The fight for Florida began Monday as the dust from South Carolina continued to settle.
Former House Speaker Newt Gingrich, who performed below expectations in Iowa and New Hampshire, posted a convincing win Saturday in the Palmetto State, taking just over 40 percent of all ballots cast. Former Massachusetts Gov. Mitt Romney, who went into the contest as the nominal front-runner, finished second with just a hair under 28 percent of the vote.
His failure to deliver the goods in South Carolina is, along with the Gingrich surge, reflected in national polls showing Romney losing support. Even the early Florida polls show Gingrich out in front.
Some commentators have suggested that Gingrich's rise can be tied directly to the forceful way in which he responded to an ill-advised query concerning his ex-wife Marianne posed by CNN's John King, moderator of the final South Carolina debate. Asked by King if he would like to address the allegations she made in an interview with ABC News's Brian Ross, Gingrich responded, "No. But I will," to which the crowd responded enthusiastically.
Hitting back at the media has worked for Gingrich many times over the years. Attributing his success to this answer alone, however, is bad analysis. The fact is that Gingrich has greater appeal to the voters in South Carolina because of his stance on a whole series of issues, voters who are hungry for the kind of change they thought Obama had promised to bring to Washington but has failed to deliver.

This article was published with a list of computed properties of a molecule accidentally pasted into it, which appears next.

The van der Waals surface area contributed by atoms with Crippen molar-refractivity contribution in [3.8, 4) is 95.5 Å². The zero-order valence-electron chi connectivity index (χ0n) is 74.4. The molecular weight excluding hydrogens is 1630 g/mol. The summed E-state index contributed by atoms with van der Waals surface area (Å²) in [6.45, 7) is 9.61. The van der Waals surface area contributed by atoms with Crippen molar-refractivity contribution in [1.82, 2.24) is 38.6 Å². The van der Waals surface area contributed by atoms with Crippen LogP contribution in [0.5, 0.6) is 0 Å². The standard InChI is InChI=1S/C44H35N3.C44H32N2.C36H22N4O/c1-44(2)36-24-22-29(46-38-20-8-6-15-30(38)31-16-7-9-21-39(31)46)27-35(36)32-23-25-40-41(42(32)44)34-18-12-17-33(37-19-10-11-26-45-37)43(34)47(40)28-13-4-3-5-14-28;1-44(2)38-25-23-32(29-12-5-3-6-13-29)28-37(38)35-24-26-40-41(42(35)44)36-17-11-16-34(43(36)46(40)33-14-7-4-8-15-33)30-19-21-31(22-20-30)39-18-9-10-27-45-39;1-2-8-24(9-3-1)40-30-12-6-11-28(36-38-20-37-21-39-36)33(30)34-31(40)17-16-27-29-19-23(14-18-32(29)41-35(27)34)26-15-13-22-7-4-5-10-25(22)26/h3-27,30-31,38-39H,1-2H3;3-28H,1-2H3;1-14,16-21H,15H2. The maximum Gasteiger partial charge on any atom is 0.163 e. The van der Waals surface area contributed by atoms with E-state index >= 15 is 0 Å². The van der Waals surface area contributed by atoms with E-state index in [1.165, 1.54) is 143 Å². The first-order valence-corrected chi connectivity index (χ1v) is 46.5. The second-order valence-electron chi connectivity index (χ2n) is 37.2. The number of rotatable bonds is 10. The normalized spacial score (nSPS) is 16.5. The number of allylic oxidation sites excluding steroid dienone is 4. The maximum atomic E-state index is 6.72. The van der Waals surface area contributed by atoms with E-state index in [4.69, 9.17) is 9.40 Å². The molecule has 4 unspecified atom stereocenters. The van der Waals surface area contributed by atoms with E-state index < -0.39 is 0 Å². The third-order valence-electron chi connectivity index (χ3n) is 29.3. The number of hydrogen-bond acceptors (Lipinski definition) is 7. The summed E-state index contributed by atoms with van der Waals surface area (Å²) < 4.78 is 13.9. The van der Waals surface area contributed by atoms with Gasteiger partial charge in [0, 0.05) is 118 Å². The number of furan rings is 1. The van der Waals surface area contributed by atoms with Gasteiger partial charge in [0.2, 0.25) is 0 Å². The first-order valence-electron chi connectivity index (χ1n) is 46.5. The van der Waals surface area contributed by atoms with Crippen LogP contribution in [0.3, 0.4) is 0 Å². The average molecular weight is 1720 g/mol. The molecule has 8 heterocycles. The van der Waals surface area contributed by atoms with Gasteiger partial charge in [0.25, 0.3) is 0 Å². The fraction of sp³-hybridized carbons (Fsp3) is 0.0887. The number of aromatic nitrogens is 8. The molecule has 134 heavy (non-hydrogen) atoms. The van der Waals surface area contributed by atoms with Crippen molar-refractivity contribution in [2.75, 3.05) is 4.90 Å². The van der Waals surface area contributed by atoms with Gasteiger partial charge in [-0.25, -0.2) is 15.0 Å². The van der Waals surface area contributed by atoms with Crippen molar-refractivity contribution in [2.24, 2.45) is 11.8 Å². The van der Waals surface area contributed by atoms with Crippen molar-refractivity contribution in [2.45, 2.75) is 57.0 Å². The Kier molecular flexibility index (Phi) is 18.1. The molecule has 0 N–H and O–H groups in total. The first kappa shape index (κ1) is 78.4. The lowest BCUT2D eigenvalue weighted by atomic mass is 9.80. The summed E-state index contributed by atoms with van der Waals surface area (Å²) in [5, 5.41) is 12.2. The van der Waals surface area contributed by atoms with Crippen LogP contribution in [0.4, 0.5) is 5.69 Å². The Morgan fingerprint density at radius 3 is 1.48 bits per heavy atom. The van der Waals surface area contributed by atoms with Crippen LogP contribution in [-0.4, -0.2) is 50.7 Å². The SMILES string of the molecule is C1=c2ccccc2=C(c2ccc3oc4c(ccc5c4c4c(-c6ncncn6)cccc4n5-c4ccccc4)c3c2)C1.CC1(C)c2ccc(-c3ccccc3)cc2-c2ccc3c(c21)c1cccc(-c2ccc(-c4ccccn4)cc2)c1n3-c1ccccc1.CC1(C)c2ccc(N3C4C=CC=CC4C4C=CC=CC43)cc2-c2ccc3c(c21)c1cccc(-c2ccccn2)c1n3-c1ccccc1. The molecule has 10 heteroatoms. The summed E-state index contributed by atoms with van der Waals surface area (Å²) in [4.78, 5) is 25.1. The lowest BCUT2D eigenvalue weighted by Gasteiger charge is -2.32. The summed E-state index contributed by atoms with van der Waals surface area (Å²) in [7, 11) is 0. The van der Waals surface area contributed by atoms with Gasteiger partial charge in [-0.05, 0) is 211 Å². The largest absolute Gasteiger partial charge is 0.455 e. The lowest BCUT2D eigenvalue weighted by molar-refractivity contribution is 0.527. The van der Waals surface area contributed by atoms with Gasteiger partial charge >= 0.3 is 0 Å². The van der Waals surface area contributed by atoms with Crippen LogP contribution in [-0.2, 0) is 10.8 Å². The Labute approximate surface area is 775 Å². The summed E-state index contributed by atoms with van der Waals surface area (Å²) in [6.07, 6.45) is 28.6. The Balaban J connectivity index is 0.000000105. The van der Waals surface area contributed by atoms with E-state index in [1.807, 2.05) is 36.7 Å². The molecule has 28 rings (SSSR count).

"South Carolina is more representative of the GOP than Iowa and New Hampshire," former South Carolina GOP Chairman Van Hipp wrote for Fox News over the weekend. "It is comprised of economic, social and national security conservatives. All three came together to elect Ronald Reagan in 1980. Once again, all three need to be motivated and come together for the GOP to defeat President Obama."
"Following last Monday night's Fox News debate, these three necessary components to a 'winning GOP strategy' began to coalesce around Gingrich," Hipp continued, an analysis that is backed up by the polling data.
The results from the primary also bear that out. There were 30,000 more votes cast last Saturday than in the 2000 GOP primary ,and 157,000 more than in 2008. The total increase in turnout from the last primary to the latest is in fact greater than the total number of voters who turned out for the Iowa caucuses which, it must be pointed out, included Democrats as well as independents.
So convincing was his win in South Carolina that, going into the Florida primary Gingrich is now ahead in the delegate count. According to TheGreenPapers website "soft" count, Gingrich now has 27 of the 1,144 delegates needed for nomination. Romney is in second place with 17, Texas Rep. Ron Paul has nine, and former Pennsylvania Sen. Rick Santorum has six.
There's a long way to go between now and when the GOP returns to Tampa to pick its nominee late in the summer. The lack of fireworks in Monday's debate, despite Romney's effort to light a few, means the race may still have a few more twists and turns left in. If Hipp is correct, however, and the "three-legged stool" that made up the Reagan coalition has turned to Gingrich, then we may look back and see Florida as the place where he began to pull away.